A freight train runs through the middle of downtown Enfield, North Carolina in June. (Photo by Michael McElroy, Cardinal & Pine) Service Uninterrupted
A freight train runs through the middle of downtown Enfield, North Carolina in June. (Photo by Michael McElroy, Cardinal & Pine)

North Carolina is a major corridor for freight lines, and a strike would have made existing supply-line disruptions even worse across the state and nationally. 

A big, BIG rail strike was temporarily averted in the early morning hours Thursday after the rail companies finally agreed to concessions regarding punishing attendance and time-off policies.

Maybe you’ve only heard about the potential rail strike in the context of how bad it would have been for the US economy or railroad companies’ bottom line. But that’s only half the argument.

Rail workers say their treatment by their bosses has been so deplorable, they can’t even take time off to go to a doctor’s appointment without getting potentially suspended or fired. Rail companies had refused to budge on those policies. 

But after a marathon 20-hour session Wednesday into Thursday, rail companies and union negotiators reached a tentative agreement, Labor Secretary Marty Walsh announced just after 4 a.m. Thursday.

North Carolina is a major corridor for freight lines, and a strike would have made existing supply-line disruptions even worse across the state and nationally. 

Though Amtrak passenger trains were not part of the negotiations, they still use many freight lines, and would been unable to run on them during a strike. Before the deal was announced, Amtrak canceled many Southern routes this weekend, including several in North Carolina, in anticipation of a strike. After the deal, Amtrak said it would work to restore its regular schedule. 

That agreement, according to the presidents of the Brotherhood of Locomotive Engineers and Trainmen (BLET) union and the Transportation Division of the International Association of Sheet Metal, Air, Rail, Transportation (SMART-TD) union, includes the following:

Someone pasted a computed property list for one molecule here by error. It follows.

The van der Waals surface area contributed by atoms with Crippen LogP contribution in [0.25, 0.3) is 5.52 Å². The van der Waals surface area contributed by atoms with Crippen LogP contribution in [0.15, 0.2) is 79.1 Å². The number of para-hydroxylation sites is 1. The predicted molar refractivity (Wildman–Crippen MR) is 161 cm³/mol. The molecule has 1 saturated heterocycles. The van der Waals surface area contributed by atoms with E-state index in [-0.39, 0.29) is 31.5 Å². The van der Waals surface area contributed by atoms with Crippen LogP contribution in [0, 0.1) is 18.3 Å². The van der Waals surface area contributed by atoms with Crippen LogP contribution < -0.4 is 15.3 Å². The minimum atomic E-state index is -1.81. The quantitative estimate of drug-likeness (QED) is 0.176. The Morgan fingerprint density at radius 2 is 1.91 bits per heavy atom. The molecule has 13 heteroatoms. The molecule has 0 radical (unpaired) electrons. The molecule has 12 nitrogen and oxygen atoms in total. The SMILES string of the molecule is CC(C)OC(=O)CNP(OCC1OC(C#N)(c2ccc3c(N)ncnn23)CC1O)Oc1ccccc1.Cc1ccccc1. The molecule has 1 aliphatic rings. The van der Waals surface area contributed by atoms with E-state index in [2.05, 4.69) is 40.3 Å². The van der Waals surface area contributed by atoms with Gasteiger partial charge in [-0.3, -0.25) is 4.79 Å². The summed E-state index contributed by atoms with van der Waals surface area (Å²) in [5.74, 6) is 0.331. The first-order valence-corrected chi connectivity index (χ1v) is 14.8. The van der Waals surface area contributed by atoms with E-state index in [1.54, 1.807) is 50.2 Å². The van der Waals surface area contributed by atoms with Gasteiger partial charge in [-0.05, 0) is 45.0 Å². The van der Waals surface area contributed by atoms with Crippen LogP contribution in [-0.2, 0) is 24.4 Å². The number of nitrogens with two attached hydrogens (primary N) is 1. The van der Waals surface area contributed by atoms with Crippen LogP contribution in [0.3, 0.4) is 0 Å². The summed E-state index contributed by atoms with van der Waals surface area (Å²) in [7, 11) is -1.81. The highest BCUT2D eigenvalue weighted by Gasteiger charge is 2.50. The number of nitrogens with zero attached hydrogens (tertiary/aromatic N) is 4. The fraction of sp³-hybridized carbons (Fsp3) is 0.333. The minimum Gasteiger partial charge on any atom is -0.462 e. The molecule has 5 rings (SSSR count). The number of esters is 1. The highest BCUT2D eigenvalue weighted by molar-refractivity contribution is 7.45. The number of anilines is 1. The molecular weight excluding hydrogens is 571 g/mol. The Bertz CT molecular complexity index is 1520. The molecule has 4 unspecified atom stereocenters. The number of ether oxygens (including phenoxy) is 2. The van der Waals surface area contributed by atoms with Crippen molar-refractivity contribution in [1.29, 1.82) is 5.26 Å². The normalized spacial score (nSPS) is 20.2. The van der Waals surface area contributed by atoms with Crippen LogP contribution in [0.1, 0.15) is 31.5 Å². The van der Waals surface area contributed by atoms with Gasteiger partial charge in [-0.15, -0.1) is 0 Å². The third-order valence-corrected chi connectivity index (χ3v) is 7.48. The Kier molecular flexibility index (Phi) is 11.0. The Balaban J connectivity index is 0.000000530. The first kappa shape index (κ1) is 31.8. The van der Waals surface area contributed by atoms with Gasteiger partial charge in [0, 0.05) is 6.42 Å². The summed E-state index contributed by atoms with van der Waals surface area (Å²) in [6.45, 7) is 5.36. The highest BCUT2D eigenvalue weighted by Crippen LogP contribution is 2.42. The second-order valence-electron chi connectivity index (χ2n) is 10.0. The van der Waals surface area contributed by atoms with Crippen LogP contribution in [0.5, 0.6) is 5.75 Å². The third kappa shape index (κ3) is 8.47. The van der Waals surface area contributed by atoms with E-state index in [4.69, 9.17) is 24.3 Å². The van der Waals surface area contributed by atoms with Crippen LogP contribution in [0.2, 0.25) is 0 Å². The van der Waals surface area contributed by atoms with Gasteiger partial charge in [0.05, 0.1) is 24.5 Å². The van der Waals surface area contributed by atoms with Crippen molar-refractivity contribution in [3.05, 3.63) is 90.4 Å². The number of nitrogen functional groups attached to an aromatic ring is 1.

•     An immediate wage increase of 14%, plus 4% and 4.5% increases in 2023 and 2024. 
  •     Retroactive wage increases of 3% in 2020, 3.5% in 2021 and 7% in 2022.
  •     Annual lump sum bonus payments
  •     No increases to health care copays or deductibles or disruptions to workers’ existing   network of doctors
  •     Voluntary assigned days off for freight service members and one additional paid day off for all members
  •     Ability to take time off for routine and preventative health care visits
  •     Exemptions to the attendance policy for hospitalizations and surgery
  •     Two-person crews “for the indefinite future,” instead of fast-tracking a one-person crew policy carriers wanted

“The solidarity shown by our members, essential workers to this economy who keep America’s freight trains moving, made the difference,” SMART-TD President Jeremy Ferguson and BLET President Dennis Pierce, said in a joint statement.

Both thanked the Biden administration, Walsh, and his deputy labor secretary, and thanked congressional leaders “who listened to our requests and stayed out of our dispute, allowing for an agreement to be reached across the bargaining table, rather than through legislation.”

The deal was “an important win for our economy and the American people,” President Joe Biden said in a statement Thursday. “It is a win for tens of thousands of rail workers who worked tirelessly through the pandemic.

“I thank the unions and rail companies for negotiating in good faith and reaching a tentative agreement that will keep our critical rail system working and avoid disruption of our economy,” Biden continued.

But the agreement isn’t a contract. For that to happen, those tens of thousands of workers need to vote to ratify it.

And it’s far from clear that’s a foregone conclusion.

Many on Twitter said the fact that workers hadn’t yet seen the full details of the tentative agreement. Others said measures on time off and attendance didn’t go far enough.

Still, others noted the International Association of Machinists and Aerospace Workers (IAM), which represents about 6,600 workers, or 5% of the unionized rail workforce, voted down a previous agreement. They could strike as early as Sept. 29, which would likely lead the other rail unions to follow suit.

Others caution that their local members haven’t actually seen the full tentative agreement yet, and are reacting instead to news articles and social media posts.

“You always fear membership (hearing) disinformation,” said Christopher Walker, the SMART-TD Iowa State Legislative Director. “It’s a lot harder to get the real information out there.”

Walker said he expects to see that agreement either Thursday night or Friday, saying he would “hate to jump to conclusions” until then. Members will then have several days to look it over themselves.

“Hopefully, if it’s a worthy contract, the membership will ratify it and we can keep moving forward,” he added.


(Michael McElroy of Cardinal & Pine contributed reporting.)